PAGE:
Original research| Volume 97, ISSUE 6, P857-865, June 2016

Effects of Leg-Press Training With Moderate Vibration on Muscle Strength, Pain, and Function After Total Knee Arthroplasty: A Randomized Controlled Trial

Published:January 04, 2016DOI:


      • Muscle weakness and functional impairments often persist for years after total knee arthroplasty.
      • Untrained women, older people with knee osteoarthritis, and patients after total knee arthroplasty achieve improvements of knee muscle strength through whole-body vibration training and progressive resistance training.
      • Both functional physiotherapy and leg-press training with moderate vibrations are effective in improving strength and function in patients after total knee arthroplasty.
      • Leg-press training involving moderate vibration is a safe, effective, and time-saving procedure in restoring muscle strength and functional capacity shortly after total knee arthroplasty.



      To examine the effects of a time-saving leg-press training program with moderate vibration on strength parameters, pain, and functional outcomes of patients after total knee arthroplasty (TKA) in comparison with functional physiotherapy.


      Randomized controlled trial.


      Outpatient rehabilitation department at a university teaching hospital.


      Patients (N=55) with TKA were randomly allocated into 2 rehabilitation groups.


      Six weeks after TKA, participants either underwent isokinetic leg-press training combined with moderate vibration (n=26) of 15 minutes per session or functional physiotherapy (n=29) of 30 minutes per session. Both groups received therapy twice a week for a period of 6 weeks. Participants were evaluated at baseline (6wk after TKA) and after the 6-week rehabilitation program.

      Main Outcome Measures

      The main outcome measure was maximal voluntary contraction (MVC) of the involved leg. Secondary outcome measures were pain assessed with a visual analog scale (VAS), range of motion, stair test, timed Up and Go test, and Western Ontario and McMaster Universities Osteoarthritis Index (WOMAC).


      Both groups showed statistically significant improvements in MVC of knee extensors measured on the knee dynamometer (leg-press group: from 0.8±.06 to 1±.09Nm/kg body weight [BW], physiotherapy group: from 0.7±.06 to 0.9±.06Nm/kg BW; P<.05) and in closed kinetic chain on the leg press (leg-press group: from 8.9±.77 to 10.3±1.06N/kg BW, physiotherapy group: from 6.7±.54 to 9.1±.70N/kg BW; P<.05) and in pain at rest (leg-press group: from 2±.36 to 1.3±.36 on the VAS, physiotherapy group: from 1.2±.28 to 1.1±.31; P<.05), WOMAC scores, and functional measurements after 6 weeks of training. There was no significant difference between the 2 groups concerning strength, pain, and functional outcomes after training (P>.05).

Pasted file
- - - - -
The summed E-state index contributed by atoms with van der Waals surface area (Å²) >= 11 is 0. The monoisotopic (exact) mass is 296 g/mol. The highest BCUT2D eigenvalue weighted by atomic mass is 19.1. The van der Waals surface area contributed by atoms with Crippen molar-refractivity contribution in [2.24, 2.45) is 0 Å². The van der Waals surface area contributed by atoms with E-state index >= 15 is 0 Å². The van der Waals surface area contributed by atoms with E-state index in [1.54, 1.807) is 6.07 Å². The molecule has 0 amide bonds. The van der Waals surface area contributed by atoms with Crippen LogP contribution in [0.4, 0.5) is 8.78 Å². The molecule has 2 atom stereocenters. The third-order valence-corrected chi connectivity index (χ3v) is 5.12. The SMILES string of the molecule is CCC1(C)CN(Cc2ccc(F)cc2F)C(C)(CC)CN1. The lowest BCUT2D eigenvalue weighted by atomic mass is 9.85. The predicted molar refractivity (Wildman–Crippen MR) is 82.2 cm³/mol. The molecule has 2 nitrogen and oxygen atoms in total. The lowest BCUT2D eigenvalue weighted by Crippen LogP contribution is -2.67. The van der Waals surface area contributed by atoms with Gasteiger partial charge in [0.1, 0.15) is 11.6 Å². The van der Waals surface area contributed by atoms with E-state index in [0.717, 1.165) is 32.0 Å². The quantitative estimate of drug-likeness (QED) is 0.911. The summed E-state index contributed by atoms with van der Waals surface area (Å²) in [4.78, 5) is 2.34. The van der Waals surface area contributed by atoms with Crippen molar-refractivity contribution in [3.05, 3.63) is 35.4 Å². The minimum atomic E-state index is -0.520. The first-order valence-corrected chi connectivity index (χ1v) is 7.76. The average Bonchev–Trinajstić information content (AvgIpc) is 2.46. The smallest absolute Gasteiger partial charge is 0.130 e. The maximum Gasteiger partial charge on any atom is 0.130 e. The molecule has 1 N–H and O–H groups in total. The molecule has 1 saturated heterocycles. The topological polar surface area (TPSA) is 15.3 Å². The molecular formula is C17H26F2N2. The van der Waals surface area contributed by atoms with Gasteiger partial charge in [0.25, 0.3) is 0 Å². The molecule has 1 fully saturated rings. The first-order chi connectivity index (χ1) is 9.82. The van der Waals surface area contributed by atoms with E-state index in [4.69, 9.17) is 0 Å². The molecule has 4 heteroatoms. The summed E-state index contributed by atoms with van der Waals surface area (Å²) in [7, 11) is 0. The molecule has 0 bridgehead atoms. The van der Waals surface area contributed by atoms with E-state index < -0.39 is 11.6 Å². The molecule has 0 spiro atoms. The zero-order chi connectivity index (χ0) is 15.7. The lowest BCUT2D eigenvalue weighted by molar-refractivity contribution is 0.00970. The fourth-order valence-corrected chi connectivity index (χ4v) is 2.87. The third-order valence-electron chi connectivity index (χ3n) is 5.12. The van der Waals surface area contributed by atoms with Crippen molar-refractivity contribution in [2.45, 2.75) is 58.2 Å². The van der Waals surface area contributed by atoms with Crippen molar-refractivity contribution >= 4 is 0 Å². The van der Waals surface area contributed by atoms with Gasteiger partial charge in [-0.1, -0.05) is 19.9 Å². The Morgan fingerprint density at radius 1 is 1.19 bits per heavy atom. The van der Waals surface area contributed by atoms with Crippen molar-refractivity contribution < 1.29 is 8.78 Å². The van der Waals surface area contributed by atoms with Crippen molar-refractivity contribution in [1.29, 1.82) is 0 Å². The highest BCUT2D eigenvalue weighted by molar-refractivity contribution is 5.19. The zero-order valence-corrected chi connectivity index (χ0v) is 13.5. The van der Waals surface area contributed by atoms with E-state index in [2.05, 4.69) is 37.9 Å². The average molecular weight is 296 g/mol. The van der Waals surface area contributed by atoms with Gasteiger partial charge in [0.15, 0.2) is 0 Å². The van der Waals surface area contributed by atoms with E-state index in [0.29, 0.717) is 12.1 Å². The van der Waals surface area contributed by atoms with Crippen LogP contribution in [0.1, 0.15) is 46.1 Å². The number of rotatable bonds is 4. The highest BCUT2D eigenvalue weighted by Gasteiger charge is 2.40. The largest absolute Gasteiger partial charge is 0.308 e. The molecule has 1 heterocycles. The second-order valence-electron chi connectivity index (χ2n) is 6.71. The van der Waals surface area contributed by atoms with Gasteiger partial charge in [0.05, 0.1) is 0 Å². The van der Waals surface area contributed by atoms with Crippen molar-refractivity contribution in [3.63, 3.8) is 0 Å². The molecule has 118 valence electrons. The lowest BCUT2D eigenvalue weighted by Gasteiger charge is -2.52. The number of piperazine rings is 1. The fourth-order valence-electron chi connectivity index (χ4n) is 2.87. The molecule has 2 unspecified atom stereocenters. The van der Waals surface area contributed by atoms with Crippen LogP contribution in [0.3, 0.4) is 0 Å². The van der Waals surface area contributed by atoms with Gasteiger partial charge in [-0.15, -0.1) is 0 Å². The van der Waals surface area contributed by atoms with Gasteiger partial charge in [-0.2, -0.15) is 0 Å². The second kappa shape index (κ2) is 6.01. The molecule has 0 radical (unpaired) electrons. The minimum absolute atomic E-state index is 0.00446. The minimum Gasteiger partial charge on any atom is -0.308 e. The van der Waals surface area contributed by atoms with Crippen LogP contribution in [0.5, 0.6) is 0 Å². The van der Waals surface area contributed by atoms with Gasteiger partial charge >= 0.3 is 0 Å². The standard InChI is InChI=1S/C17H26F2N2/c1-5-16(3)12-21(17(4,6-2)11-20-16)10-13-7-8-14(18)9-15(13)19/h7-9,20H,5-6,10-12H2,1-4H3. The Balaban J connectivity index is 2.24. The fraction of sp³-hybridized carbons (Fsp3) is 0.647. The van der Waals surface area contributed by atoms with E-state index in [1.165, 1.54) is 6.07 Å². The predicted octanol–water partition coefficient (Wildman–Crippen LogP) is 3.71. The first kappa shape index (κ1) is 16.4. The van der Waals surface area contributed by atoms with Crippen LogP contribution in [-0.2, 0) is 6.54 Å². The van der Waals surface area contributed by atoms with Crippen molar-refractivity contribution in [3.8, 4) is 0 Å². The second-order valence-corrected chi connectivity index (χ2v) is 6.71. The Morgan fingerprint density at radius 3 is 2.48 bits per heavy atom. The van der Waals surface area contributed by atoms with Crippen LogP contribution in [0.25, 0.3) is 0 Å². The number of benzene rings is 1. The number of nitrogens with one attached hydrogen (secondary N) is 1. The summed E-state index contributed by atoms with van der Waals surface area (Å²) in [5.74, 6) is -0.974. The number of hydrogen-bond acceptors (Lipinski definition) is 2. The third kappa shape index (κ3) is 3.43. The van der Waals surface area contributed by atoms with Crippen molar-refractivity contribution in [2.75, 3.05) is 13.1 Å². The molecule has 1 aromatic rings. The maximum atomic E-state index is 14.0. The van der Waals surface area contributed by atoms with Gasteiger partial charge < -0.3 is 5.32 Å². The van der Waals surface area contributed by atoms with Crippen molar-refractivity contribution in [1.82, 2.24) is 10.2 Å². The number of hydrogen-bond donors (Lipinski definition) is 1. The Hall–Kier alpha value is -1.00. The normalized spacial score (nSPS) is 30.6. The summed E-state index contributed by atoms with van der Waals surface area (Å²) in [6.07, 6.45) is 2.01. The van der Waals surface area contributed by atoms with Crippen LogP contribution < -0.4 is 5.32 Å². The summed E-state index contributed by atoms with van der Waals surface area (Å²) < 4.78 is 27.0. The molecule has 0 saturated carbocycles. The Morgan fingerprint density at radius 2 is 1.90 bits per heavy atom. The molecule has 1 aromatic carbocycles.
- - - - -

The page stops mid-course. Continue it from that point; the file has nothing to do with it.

Isokinetic leg-press training with moderate vibration and functional physiotherapy are both effective in regaining muscle strength and function after TKA; however, isokinetic leg-press training is considerably less time consuming.


      List of abbreviations:

      BW (body weight), MVC (maximal voluntary contraction), ROM (range of motion), TKA (total knee arthroplasty), TUG (timed Up and Go), VAS (visual analog scale), WBV (whole-body vibration), WOMAC (Western Ontario and McMasters University Osteoarthritis Index)
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      Linked Article

      • Efficacy and Safety of Leg-Press Training With Moderate Vibration After Total Knee Arthroplasty Remains Unclear
        Archives of Physical Medicine and RehabilitationVol. 97Issue 11
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          With great interest we read the article by Bily et al.1 We appreciate the effort of the study group to evaluate an innovatory method of rehabilitation after a total knee arthroplasty (TKA). This type of research is needed because of the lack of evidence-based rehabilitation programs after TKA. The topic of the study is also relevant with regard to the increasing rate of TKAs and the related growing financial burden to the health care system. However, we have some concerns about the study.
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